This year, my partner’s and my goal is to eat more fresh fruits and vegetables. She’s been vegetarian more than half her life, so she has a lot of practice with this. I, on the other hand, still need some help figuring out what I want besides the standard apples and bananas.
Luckily, an Ask IFAS series has the answers! The UF/IFAS Food Science and Human Nutrition Department maintains the Shopping for Health series (also available in Spanish), which covers not only tips for selecting fresh fruits and vegetables, but ideas of what to look for in frozen meals and breakfast cereals, milk and yogurt, and herbs and spices. There are articles focusing on specific nutrients like vitamin D, sodium, and added fiber. There’s even an article about meal planning as a person living alone, a topic I wish I knew more about in my twenties!
Let’s look at some of their recommendations.
Start with what you like
It may seem obvious, but don’t waste your time and money on foods you don’t like! Buying kale and cauliflower won’t up your vegetable intake if they taste bad to you. That doesn’t mean you shouldn’t experiment once you have your staples set, but it’s okay—and easier on your wallet—to admit you just don’t like a food.
Buy produce in season
Produce in season usually is cheaper and tastes better. Think of how bright and fresh a Honeycrisp apple tastes in the fall. Plus, by following the seasons, you can cut through any analysis paralysis presented by the abundance of the supermarket produce section. Don’t know what to buy? Check the Seasonal Food Guide for your region.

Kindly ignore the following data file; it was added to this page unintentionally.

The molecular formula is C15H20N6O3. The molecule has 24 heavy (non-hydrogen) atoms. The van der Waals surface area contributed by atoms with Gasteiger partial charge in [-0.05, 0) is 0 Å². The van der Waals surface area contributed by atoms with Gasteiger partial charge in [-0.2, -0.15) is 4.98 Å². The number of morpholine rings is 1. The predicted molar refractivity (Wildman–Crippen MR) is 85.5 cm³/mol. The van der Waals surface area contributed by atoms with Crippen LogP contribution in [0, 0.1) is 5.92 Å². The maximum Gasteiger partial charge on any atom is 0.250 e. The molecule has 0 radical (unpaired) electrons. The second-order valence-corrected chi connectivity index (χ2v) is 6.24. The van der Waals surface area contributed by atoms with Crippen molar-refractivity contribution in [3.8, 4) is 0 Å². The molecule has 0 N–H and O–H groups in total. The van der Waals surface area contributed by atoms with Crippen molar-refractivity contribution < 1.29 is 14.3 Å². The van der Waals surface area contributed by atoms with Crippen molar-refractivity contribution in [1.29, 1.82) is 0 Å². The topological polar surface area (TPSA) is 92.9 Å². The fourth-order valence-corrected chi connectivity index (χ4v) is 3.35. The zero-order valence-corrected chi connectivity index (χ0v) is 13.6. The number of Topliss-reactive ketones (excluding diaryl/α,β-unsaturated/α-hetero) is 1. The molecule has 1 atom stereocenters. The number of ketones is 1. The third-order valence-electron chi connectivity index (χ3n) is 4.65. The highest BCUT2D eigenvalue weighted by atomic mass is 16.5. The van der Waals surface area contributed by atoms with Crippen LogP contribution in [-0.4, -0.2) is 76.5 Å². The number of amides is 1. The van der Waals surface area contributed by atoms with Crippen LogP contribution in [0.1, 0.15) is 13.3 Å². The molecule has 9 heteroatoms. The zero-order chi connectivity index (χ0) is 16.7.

Don’t forget about prepackaged produce
Let’s face it: some produce is such a pain to prepare that sometimes, we just don’t want to bother. I love butternut squash roasted in grain bowls or in a soup or a stew, but I hate peeling it, seeding it, and then chunking it. Thankfully, many grocery stores carry prewashed and sliced fresh fruits and vegetables, like melons and squash. They do cost a little more—someone has to pay for that extra labor and packaging, after all—but if the goal is to eat more veggies, don’t discount the option.
Similarly, don’t forget about canned and frozen fruits and veggies. They contain the same nutrients as fresh fruit, but last longer before opened or thawed. They’re not everyone’s preference—my partner can’t stand canned corn, whereas I can’t taste whatever it is she doesn’t like—but they’re worth experimenting with to find out.
Put color on your plate
A colorful array of fruits and veggies is not only key to a balanced, nutritious diet—“vegetables with the brightest colors often have the most vitamins”—but it also makes your meal more appetizing. Food that looks good will make you want to eat it.
Buy produce that sounds good together
Try as you might to plan your shopping trip perfectly, there are almost always some leftover pieces of produce. If you buy fruits and vegetables that sound like they taste good together, you can come up with some surprisingly delicious meals, whether a tossed salad or the “Leftover Vegetable Soup” recommended in the “Menu for One” article. (I made that soup for dinner the other night. It was a big hit.)
In this time of fad diets and calorie-counting apps, it can be hard to figure out how to eat healthier without falling into other unhealthy habits. That’s why Ask IFAS is here: to provide well-researched information you can trust.